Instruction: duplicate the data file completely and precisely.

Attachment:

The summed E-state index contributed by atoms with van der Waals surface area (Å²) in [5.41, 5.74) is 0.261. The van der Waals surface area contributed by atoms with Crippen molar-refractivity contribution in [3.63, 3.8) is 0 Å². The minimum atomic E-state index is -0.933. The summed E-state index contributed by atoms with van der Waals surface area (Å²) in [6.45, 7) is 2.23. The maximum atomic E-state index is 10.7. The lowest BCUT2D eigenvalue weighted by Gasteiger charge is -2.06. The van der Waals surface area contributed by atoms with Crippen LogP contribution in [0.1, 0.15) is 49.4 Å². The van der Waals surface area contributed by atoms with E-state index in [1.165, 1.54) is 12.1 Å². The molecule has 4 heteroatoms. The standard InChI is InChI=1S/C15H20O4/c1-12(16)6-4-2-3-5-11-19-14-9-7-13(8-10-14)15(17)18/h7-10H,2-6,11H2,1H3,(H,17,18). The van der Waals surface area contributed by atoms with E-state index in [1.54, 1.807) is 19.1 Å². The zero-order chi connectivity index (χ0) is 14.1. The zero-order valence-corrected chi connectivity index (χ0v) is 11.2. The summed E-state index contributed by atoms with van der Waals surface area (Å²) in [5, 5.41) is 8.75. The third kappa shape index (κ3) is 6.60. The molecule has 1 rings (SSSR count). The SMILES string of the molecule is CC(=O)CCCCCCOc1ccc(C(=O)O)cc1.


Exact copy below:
The summed E-state index contributed by atoms with van der Waals surface area (Å²) in [5.41, 5.74) is 0.261. The van der Waals surface area contributed by atoms with Crippen molar-refractivity contribution in [3.63, 3.8) is 0 Å². The minimum atomic E-state index is -0.933. The summed E-state index contributed by atoms with van der Waals surface area (Å²) in [6.45, 7) is 2.23. The maximum atomic E-state index is 10.7. The lowest BCUT2D eigenvalue weighted by Gasteiger charge is -2.06. The van der Waals surface area contributed by atoms with Crippen LogP contribution in [0.1, 0.15) is 49.4 Å². The van der Waals surface area contributed by atoms with E-state index in [1.165, 1.54) is 12.1 Å². The molecule has 4 heteroatoms. The standard InChI is InChI=1S/C15H20O4/c1-12(16)6-4-2-3-5-11-19-14-9-7-13(8-10-14)15(17)18/h7-10H,2-6,11H2,1H3,(H,17,18). The van der Waals surface area contributed by atoms with E-state index in [1.54, 1.807) is 19.1 Å². The zero-order chi connectivity index (χ0) is 14.1. The zero-order valence-corrected chi connectivity index (χ0v) is 11.2. The summed E-state index contributed by atoms with van der Waals surface area (Å²) in [5, 5.41) is 8.75. The third kappa shape index (κ3) is 6.60. The molecule has 1 rings (SSSR count). The SMILES string of the molecule is CC(=O)CCCCCCOc1ccc(C(=O)O)cc1.